Biofuels have really taken a beating this year in the court of public opinion, as concerns mounted over the impact of biofuel production on everything from biodiversity to food prices to water supplies. IEEE Spectrum reader Luc Rolland of Preston, England captured the sense of disillusionment in his letter to the editors this summer: "Valuing biofuel is very controversialâ''it impoverishes developing countries, and the true energy cost of biofuel is not worth it."
But there are low-hanging fruit that respond to all of Rolland's concerns. Today, at MIT's TechReview.com, I take a look at the biofuel that appears to hang the lowest: dimethyl ether produced via gasification of black liquor. That's quite a mouthful, so let's define our terms:
- black liquor: the blend of caustic inorganic chemicals and dissolved wood generated in pulp and paper mills
- gasification: subjected to high heat and pressure, organic matter breaks down into a stream of principally hydrogen and carbon monoxide called syngas that can be catalytically reassembled into chemicals and fuels
- dimethyl ether or DME: a clean-burning substitute for diesel fuel and liquid petroleum gas (LPG) that's easily synthesized from syngas
Note that this is very similar in principle to the synthesis of methanol via coal gasification. In fact methanol is an intermediate in the synthesis of DME. Production of both methanol and DME from coal is exploding in China, and provides substantial local air quality benefits.
Gasifying black liquor to generate DME, or bio-DME for short, adds ecological and climate benefits, which is why the European Renew study released in July called it one of "the most advanced concepts for fuel production." Net conversion efficiency on a lifecycle basis of 69%, the highest for any biofuel, means that for every hectare of agricultural production this fuel delivers the biggest energy bang. Greenhouse gas emissions, meanwhile, are on the order of 1/20th that of conventional diesel.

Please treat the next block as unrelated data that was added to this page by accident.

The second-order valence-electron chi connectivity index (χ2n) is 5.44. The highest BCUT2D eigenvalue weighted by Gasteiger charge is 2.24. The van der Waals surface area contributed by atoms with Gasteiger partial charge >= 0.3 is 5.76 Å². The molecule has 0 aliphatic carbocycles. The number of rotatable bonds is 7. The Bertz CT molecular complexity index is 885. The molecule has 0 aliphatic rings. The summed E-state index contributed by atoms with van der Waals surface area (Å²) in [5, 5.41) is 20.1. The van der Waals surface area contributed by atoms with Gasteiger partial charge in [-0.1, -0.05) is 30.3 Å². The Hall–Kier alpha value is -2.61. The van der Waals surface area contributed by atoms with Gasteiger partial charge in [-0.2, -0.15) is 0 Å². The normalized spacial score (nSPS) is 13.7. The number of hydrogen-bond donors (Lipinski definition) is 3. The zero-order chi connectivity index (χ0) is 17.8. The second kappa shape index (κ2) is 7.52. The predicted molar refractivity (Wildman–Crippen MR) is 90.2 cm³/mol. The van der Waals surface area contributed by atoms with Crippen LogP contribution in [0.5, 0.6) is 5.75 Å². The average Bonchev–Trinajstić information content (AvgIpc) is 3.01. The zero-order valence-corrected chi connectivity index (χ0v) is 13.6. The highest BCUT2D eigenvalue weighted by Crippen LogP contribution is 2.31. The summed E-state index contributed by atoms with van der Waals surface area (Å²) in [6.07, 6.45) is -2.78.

Bio-DME alone will not render personal transportation sustainable. Gasification of all of the black liquor generated in US mills would supply enough DME to displace just 3% of total fuel demand in the U.S., according to Jonas Rudberg, CEO of Swedish biomass gasification developer Chemrec. (For Canada, which has a higher pulp to car ratio, bio-DME could satisfy 7%).
But bio-DME's potential looks much larger if one views it as a forerunner to broader application of gasification to solid biomass feedstocks such as switchgrass. Solid biomass tends to gum up gasification plants, as Germany's Choren Industries may be learning as it seeks to start up its 18 million liter/year biomass-to-diesel gasification plant. Mass application of black liquor gasification would invariably accelerate the diffusion of the technology.
If it does, biomass gasification could deliver more than a fifth of Europe's transport fuel by 2030 according to Volvo Group, which is coordinating a European bio-DME R&D consortium. Of course, how low all that fruit will hang remains to be seen.
For more on bio-DME, see "Taking Pulp to the Pump".